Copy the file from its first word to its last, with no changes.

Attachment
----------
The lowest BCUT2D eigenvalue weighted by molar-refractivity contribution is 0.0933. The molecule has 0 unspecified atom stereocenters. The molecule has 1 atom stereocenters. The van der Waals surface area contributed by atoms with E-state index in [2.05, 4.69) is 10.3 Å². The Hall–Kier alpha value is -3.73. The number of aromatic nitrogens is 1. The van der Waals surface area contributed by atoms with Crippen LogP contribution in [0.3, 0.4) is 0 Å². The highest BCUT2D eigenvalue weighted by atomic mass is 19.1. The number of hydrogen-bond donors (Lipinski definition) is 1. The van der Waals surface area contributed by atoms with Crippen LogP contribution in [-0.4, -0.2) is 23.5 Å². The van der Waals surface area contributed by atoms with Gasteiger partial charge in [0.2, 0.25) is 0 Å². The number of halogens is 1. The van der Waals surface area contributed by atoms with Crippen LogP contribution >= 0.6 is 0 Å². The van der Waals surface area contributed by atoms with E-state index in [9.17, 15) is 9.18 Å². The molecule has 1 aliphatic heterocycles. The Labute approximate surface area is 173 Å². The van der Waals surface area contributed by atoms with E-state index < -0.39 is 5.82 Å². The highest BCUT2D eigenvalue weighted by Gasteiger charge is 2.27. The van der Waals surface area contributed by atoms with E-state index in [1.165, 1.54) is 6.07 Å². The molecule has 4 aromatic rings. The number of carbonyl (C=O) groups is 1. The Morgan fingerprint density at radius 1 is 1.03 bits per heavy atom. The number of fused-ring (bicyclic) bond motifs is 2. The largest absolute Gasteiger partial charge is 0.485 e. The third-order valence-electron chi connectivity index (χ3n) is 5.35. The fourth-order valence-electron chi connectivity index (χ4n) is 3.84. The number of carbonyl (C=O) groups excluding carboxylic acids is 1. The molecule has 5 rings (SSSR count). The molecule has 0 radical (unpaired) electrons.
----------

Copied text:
The lowest BCUT2D eigenvalue weighted by molar-refractivity contribution is 0.0933. The molecule has 0 unspecified atom stereocenters. The molecule has 1 atom stereocenters. The van der Waals surface area contributed by atoms with E-state index in [2.05, 4.69) is 10.3 Å². The Hall–Kier alpha value is -3.73. The number of aromatic nitrogens is 1. The van der Waals surface area contributed by atoms with Crippen LogP contribution in [0.3, 0.4) is 0 Å². The highest BCUT2D eigenvalue weighted by atomic mass is 19.1. The number of hydrogen-bond donors (Lipinski definition) is 1. The van der Waals surface area contributed by atoms with Crippen LogP contribution in [-0.4, -0.2) is 23.5 Å². The van der Waals surface area contributed by atoms with Gasteiger partial charge in [0.2, 0.25) is 0 Å². The number of halogens is 1. The van der Waals surface area contributed by atoms with Crippen LogP contribution >= 0.6 is 0 Å². The van der Waals surface area contributed by atoms with E-state index in [9.17, 15) is 9.18 Å². The molecule has 1 aliphatic heterocycles. The Labute approximate surface area is 173 Å². The van der Waals surface area contributed by atoms with E-state index < -0.39 is 5.82 Å². The highest BCUT2D eigenvalue weighted by Gasteiger charge is 2.27. The van der Waals surface area contributed by atoms with E-state index in [1.165, 1.54) is 6.07 Å². The molecule has 4 aromatic rings. The number of carbonyl (C=O) groups is 1. The Morgan fingerprint density at radius 1 is 1.03 bits per heavy atom. The number of fused-ring (bicyclic) bond motifs is 2. The largest absolute Gasteiger partial charge is 0.485 e. The third-order valence-electron chi connectivity index (χ3n) is 5.35. The fourth-order valence-electron chi connectivity index (χ4n) is 3.84. The number of carbonyl (C=O) groups excluding carboxylic acids is 1. The molecule has 5 rings (SSSR count). The molecule has 0 radical (unpaired) electrons.